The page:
Between 1830 and 1914 Glasgow shopping was revolutionised. As the city grew people could no longer rely entirely on markets for their produce and chains of shops selling provisions emerged. The best known were Galbraiths, Liptons and Masseys which concentrated their attention on tenement families. The development of refrigeration in the 1880s made possible the import of fresh fruits from warmer climes and Malcolm Campbell established a chain of fruit shops across the city. These shops were scattered throughout the suburbs while in the city centre large warehouses were constructed selling furniture, furnishings, other household goods and clothing.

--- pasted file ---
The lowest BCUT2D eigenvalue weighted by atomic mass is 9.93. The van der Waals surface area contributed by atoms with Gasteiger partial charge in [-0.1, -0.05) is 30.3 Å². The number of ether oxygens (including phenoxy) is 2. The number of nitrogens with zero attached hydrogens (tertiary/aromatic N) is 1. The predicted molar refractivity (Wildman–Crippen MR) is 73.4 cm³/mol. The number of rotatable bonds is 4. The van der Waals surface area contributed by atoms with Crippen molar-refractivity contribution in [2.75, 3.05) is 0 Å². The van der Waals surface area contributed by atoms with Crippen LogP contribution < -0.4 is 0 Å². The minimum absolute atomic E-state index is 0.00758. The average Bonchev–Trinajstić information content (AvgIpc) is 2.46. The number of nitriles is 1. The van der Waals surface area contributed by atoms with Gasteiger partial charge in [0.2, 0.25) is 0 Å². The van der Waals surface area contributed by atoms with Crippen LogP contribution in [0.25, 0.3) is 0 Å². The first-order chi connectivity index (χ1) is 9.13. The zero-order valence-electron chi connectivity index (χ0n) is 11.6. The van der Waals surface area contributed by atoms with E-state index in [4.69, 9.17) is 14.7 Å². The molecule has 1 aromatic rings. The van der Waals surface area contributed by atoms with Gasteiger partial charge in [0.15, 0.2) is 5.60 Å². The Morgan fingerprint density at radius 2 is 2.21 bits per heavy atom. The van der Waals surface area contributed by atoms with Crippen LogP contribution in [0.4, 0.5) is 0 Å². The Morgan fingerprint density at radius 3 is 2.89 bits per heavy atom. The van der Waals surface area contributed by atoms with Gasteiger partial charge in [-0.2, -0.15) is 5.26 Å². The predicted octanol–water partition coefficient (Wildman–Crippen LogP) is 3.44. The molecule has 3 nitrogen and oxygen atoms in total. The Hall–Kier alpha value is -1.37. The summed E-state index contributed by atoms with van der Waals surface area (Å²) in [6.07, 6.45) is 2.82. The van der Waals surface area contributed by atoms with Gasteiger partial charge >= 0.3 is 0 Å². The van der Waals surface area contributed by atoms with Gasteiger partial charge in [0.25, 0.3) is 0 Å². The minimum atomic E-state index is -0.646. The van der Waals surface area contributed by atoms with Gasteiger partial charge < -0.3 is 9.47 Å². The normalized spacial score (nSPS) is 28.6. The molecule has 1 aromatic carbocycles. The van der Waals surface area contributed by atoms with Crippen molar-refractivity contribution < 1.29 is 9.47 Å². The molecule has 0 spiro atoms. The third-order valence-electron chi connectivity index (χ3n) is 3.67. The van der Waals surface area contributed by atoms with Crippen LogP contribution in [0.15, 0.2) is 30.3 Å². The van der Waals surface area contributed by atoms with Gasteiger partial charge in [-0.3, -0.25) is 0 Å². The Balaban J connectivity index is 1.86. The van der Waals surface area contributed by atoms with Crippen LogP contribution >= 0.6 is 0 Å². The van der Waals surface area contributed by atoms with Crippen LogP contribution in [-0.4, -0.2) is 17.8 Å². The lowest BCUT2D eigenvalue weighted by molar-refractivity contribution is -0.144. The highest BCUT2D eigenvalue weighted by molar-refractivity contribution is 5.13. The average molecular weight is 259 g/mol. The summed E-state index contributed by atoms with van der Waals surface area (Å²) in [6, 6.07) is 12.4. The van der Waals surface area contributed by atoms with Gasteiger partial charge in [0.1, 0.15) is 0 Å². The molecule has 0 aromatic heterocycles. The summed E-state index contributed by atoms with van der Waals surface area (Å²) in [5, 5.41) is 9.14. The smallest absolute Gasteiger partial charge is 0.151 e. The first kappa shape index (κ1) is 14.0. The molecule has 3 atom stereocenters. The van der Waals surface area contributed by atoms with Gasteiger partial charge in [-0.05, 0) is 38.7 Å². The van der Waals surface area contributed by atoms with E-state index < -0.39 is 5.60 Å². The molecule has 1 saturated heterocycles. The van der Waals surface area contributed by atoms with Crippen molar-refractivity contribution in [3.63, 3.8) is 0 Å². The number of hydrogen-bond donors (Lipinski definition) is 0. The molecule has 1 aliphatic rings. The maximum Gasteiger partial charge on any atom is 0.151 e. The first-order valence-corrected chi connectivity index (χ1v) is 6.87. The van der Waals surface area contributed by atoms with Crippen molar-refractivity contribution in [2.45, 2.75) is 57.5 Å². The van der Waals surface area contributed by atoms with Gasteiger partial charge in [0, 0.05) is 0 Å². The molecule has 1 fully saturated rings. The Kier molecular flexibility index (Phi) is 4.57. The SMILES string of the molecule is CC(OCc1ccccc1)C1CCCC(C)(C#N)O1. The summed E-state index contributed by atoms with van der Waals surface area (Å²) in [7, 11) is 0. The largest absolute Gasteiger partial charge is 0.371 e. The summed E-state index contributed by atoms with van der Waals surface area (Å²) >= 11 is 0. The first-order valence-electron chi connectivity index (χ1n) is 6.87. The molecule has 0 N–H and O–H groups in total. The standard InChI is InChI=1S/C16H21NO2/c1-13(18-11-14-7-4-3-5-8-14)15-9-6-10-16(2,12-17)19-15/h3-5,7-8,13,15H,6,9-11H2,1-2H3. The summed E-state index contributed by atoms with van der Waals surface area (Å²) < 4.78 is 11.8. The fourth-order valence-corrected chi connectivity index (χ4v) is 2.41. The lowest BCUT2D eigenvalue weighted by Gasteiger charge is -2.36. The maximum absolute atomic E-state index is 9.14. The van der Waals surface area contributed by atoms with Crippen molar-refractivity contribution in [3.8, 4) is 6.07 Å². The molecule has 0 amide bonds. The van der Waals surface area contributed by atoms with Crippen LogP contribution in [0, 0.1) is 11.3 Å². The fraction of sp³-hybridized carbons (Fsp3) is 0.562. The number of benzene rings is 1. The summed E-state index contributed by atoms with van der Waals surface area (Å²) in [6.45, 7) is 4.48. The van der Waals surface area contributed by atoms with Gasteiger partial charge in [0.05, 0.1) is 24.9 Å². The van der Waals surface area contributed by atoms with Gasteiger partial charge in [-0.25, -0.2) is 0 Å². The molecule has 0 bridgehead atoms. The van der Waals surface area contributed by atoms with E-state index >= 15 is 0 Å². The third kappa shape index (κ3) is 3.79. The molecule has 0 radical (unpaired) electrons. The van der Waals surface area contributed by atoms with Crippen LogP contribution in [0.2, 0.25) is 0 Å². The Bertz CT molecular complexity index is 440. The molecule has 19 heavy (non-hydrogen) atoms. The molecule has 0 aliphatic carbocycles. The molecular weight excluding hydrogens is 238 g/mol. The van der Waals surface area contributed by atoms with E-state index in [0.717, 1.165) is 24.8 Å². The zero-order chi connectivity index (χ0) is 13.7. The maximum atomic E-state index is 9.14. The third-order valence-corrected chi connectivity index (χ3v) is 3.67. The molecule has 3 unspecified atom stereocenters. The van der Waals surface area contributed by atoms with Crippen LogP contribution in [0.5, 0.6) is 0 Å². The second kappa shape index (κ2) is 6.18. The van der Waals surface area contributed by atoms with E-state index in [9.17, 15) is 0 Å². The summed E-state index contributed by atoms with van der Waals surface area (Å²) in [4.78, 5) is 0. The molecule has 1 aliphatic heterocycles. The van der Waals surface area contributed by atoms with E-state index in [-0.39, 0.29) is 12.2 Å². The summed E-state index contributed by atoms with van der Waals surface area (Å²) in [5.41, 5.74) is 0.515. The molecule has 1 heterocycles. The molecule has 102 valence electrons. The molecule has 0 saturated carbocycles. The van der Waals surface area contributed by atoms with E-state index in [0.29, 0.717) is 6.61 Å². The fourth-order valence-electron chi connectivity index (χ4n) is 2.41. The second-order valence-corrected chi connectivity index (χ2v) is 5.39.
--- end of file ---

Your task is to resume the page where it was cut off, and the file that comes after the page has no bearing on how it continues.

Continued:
John Anderson of Anderson's Polytechnic store was the first Glasgow warehouseman to pioneer "universal trading", selling everything from drapery to toys and patent medicines. The stores were fiercely independent and competed with each other in the grandeur of their buildings and in the quality of their goods and services. The best known were Arthur & Co, Pettigrew & Stephens, Stewart & McDonalds and Wylie & Lochhead. These were big businesses. Stewart & McDonalds, which had been established in 1826, had a turnover of over £1million by 1866. Many had their own manufacturing shops, making furniture, clothes and furnishings. All these profit-making shops were challenged by co-operative societies that sold goods at cost, purchased from the Scottish Co-operative Wholesale Society. Established in Glasgow in 1869, the SCWS quickly became a major force in the provision of food, clothing and household necessities to its member societies across the whole of Scotland.
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